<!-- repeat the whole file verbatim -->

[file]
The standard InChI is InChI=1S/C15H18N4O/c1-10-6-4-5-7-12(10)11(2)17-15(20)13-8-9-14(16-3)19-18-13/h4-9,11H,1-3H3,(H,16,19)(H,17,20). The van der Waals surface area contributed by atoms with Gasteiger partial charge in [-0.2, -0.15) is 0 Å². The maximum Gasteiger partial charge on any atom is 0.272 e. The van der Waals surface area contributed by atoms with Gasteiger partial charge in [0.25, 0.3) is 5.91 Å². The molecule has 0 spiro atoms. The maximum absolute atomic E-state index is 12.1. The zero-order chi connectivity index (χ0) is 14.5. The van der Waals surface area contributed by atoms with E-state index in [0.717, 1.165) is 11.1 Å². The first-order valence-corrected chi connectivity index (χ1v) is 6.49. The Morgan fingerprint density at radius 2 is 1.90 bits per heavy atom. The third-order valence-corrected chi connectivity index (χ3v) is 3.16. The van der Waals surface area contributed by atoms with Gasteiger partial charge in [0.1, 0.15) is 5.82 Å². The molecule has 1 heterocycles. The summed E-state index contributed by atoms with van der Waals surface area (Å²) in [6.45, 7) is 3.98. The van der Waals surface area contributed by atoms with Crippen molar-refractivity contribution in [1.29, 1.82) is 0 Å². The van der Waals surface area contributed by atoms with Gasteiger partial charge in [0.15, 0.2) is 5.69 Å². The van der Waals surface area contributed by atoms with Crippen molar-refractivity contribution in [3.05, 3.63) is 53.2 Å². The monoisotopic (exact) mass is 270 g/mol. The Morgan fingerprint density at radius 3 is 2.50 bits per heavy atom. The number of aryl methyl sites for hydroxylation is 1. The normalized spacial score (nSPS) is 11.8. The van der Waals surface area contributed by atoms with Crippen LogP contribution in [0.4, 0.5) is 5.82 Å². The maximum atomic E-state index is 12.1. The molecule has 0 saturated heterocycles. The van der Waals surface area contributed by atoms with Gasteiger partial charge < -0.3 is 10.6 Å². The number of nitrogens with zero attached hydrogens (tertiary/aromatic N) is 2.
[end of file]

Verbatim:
The standard InChI is InChI=1S/C15H18N4O/c1-10-6-4-5-7-12(10)11(2)17-15(20)13-8-9-14(16-3)19-18-13/h4-9,11H,1-3H3,(H,16,19)(H,17,20). The van der Waals surface area contributed by atoms with Gasteiger partial charge in [-0.2, -0.15) is 0 Å². The maximum Gasteiger partial charge on any atom is 0.272 e. The van der Waals surface area contributed by atoms with Gasteiger partial charge in [0.25, 0.3) is 5.91 Å². The molecule has 0 spiro atoms. The maximum absolute atomic E-state index is 12.1. The zero-order chi connectivity index (χ0) is 14.5. The van der Waals surface area contributed by atoms with E-state index in [0.717, 1.165) is 11.1 Å². The first-order valence-corrected chi connectivity index (χ1v) is 6.49. The Morgan fingerprint density at radius 2 is 1.90 bits per heavy atom. The third-order valence-corrected chi connectivity index (χ3v) is 3.16. The van der Waals surface area contributed by atoms with Gasteiger partial charge in [0.1, 0.15) is 5.82 Å². The molecule has 1 heterocycles. The summed E-state index contributed by atoms with van der Waals surface area (Å²) in [6.45, 7) is 3.98. The van der Waals surface area contributed by atoms with Crippen molar-refractivity contribution in [1.29, 1.82) is 0 Å². The van der Waals surface area contributed by atoms with Gasteiger partial charge in [0.15, 0.2) is 5.69 Å². The van der Waals surface area contributed by atoms with Crippen molar-refractivity contribution in [3.05, 3.63) is 53.2 Å². The monoisotopic (exact) mass is 270 g/mol. The Morgan fingerprint density at radius 3 is 2.50 bits per heavy atom. The number of aryl methyl sites for hydroxylation is 1. The normalized spacial score (nSPS) is 11.8. The van der Waals surface area contributed by atoms with Crippen LogP contribution in [0.4, 0.5) is 5.82 Å². The maximum atomic E-state index is 12.1. The molecule has 0 saturated heterocycles. The van der Waals surface area contributed by atoms with Gasteiger partial charge < -0.3 is 10.6 Å². The number of nitrogens with zero attached hydrogens (tertiary/aromatic N) is 2.